3. This question is on page 609 of the 3rd edition . Learning or Training needs analysis is a process described on pages 353-358. The question is intended to allow you to gain an understanding of a fairly formal process which (you might conclude) sits a little uneasily in the context of rapid change and flexibility. It would be a good idea to focus on a specific retail company to answer the second part of the question. You may have personal experience (even as a customer) or have friends and relatives to give you some insight into the organization.

4. This question is on page 609 of the 3rd edition . The key to answering this lies in the changes in organizational structure and business processes in recent years. Look back over the pages on Organizational HRM. You might conclude that where once organizations were multi-layered hierarchies, 'downsizing', 'delayering' and business process re-engineering have tended to lead to flatter structures, fewer layers of management, team-working, flexibility and outsourcing. In other words, old-fashioned career ladders have tended to disappear. So, careers might involve sideways moves, changes of specialism, and so on, instead of upwards progression.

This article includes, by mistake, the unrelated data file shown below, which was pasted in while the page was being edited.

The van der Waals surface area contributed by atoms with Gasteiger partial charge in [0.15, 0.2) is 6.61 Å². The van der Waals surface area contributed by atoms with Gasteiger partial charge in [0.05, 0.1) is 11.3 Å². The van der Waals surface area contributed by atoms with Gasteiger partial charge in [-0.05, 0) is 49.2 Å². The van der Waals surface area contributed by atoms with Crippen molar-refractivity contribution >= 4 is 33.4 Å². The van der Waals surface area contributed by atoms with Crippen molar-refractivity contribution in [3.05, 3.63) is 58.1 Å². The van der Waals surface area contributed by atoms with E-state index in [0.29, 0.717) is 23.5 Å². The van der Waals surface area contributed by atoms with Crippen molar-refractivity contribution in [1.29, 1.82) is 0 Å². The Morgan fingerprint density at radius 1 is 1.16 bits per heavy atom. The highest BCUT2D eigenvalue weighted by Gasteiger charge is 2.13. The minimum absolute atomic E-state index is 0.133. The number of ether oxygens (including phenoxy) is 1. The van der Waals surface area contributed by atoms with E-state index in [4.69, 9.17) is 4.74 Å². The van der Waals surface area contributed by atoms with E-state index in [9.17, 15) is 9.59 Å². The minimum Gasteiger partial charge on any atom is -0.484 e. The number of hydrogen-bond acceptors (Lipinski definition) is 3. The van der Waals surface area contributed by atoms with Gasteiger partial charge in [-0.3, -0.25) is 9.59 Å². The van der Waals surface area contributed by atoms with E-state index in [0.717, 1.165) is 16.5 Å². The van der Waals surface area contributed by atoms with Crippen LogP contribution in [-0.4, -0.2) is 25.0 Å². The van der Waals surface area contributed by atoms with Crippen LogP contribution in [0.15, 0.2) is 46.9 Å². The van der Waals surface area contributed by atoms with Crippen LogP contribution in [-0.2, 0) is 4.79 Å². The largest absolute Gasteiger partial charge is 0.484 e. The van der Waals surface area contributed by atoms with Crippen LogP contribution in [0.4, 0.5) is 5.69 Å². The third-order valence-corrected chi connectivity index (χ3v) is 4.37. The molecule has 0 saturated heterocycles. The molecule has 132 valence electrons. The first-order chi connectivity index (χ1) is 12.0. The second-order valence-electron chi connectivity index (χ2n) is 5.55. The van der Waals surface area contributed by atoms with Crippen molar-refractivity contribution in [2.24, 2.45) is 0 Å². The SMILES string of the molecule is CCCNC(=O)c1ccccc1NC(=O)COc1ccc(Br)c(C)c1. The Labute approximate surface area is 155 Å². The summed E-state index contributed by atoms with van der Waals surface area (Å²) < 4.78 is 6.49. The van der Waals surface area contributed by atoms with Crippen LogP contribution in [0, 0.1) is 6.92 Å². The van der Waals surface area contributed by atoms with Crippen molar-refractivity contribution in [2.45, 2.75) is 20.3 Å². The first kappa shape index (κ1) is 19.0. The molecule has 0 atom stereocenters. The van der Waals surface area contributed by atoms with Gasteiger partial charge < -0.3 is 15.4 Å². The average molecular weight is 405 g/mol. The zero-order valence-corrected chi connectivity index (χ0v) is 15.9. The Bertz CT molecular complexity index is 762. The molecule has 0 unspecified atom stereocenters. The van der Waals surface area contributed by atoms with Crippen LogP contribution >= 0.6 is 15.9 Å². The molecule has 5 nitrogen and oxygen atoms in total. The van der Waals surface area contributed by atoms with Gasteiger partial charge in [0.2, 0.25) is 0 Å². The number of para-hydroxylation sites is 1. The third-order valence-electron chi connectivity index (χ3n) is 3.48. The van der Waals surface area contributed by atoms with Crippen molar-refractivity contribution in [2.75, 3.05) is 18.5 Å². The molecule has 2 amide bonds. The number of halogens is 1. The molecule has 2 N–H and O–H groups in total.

5. A revised version of this question is on page 583 of the 3rd edition . In many ways Action Learning and formal (traditional) training take diametrically different approaches to development. You may have noted that Revans devised action learning as a reaction to the disappointing results he had seen from traditional training methods. The key is that Action Learning is active and experiential - it forces people to engage with their own development activities - whereas they can doze through a taught course and learn nothing. You can expand your argument historically: backwards, by observing that Action Learning is an expanded and organised form of 'learning on the job' (but making extensive use of special projects); forwards, by noting that modern HRD attempts to combine both methods within an integrated package.